If we can be aroused by smell, is it possible that we could be turned on just by looking just at a color or a particular shape?
Fucci’s illustrations make us believe that it is so. Creating images that open a window into a luscious and bold world, the Finish-Canadian designer manipulates our sexual impulses, creating curvy and vibrant post pop depictions of women that make us forget where we draw the line between passion and perversion.
As a graphic designer, his knowledge over the color wheel has given him the capacity to create complex and alluring color schemes that have the power of arousing the strangest of sensations in his viewers, giving the illusion of volume and texture to his curvy and playful artwork. With a background at the prestigious Savannah College Of Art and Design in Georgia, Fucci chooses meticulously the pantone for every single detail in his pieces. The key to this sumptuous world is in the building a playful chromatic scheme that is capable of producing an organic emotion over the eye of the beholder.
His vibrant images exude passion and desire. Capturing a lush side of femininity, he often depicts a side to arousal that is not usual in the media. Actually, as he stated on an interview for The Fader, some of his followers thought of him to be a woman because of his acute portrayal of the sensitive erotic side of being a woman.
Despite the praises, others have considered his work to be too straightforward and have even accused him of only depicting images of perversion. This connection could be explained by the fact that the artist is inspired by comic-book drawings and pin-up models. By seizing the sensual and playful tone of these vintage images, Fucci has managed to capture a relatable portrayal of feminine sexuality. Whilst some claim his work to be misogynistic, he has defended his posture by saying that he empowers rather than degrades. The nudity of his characters celebrate the body and not as an object of desire. The naked women that are bared are unique and are confident in the colorful world they inhabit. As we skim through his work that beckon our touch we can confidently say that they’re neither degrading nor pornographic.
The scenes in his illustrations are undoubtedly sexual but far more erotic than pornographic. The alluring vibes of the images come from the precise choice of color which provides his work with a carnality that almost makes us think of certain tastes when we look at it. Nevertheless, the purpose of his work is not only to provide the viewer with a strange sensation of arousal. His sense of humor is also a constant element in his work, making him create acidic reflections on the nature of our sexuality.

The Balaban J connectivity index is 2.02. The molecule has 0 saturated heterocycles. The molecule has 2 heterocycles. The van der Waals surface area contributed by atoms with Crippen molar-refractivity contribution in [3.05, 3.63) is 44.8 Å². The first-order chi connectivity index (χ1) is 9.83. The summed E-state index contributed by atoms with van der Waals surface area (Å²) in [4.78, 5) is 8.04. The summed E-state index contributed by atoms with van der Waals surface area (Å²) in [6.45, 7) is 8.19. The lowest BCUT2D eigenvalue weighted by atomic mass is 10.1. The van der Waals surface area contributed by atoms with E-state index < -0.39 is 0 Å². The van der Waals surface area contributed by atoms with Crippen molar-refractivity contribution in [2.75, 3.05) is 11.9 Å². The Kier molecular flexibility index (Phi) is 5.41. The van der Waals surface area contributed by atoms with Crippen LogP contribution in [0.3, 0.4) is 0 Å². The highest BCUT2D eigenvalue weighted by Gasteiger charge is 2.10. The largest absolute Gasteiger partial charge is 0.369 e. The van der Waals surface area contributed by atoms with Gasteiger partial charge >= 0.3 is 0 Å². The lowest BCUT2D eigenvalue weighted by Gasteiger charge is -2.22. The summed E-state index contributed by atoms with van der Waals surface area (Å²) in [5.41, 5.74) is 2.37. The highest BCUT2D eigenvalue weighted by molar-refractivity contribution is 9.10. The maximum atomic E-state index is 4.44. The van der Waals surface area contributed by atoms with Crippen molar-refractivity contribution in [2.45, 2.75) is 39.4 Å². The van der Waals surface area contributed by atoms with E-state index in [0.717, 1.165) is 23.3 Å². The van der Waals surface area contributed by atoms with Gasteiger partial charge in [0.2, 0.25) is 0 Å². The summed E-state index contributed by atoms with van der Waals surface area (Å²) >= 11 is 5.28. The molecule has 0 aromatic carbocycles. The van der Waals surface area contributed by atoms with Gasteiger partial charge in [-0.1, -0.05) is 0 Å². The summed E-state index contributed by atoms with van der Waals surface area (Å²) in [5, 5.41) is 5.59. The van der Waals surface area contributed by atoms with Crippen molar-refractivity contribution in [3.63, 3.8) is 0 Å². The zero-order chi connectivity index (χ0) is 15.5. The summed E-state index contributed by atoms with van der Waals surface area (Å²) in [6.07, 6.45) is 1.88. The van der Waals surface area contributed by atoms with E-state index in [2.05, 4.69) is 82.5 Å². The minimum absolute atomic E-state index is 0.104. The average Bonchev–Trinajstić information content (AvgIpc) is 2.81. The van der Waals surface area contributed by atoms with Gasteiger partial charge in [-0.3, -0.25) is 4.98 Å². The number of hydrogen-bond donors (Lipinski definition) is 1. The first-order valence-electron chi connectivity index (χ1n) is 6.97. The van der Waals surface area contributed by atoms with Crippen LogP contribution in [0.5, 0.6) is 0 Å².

He, for example, portrays the hands of a woman pressing together the boobs of a doll, replacing the nipples with a sad emoji. We might chuckle with this image but beneath its simple veneer lies a social commentary on the cultural obsession with the female body and the constant objectification of the same.
Witty and precise.
Fucci also uses humor in his paintings and we as an audience are privy to the inside jokes once we look really closely at them. For instance comparing a nipple to the volume button of an amplifier is an excellent metaphor that raising the volume on a stereo is the same as raising our libido through foreplay.
In another of his illustrations, a naked woman sits on a couch in front of a black and white Keith Haring inspired painting, which depicts a group of people miming the “see no evil, hear no evil, speak no evil.” This tongue-in-cheek illustration alludes to the prudish behavior of people when it comes to nudity but the protagonist appears to be completely unaffected, comfortable in her own nudity.
By mixing the right vibrant colors and lush curves, Fucci creates art that is capable of arousing both our primal instincts and an inner erotic reflection. His vibrant illustrations lie right in the line between the erotic and the perverted, dazzling us with a playful combination of volume and bright colors.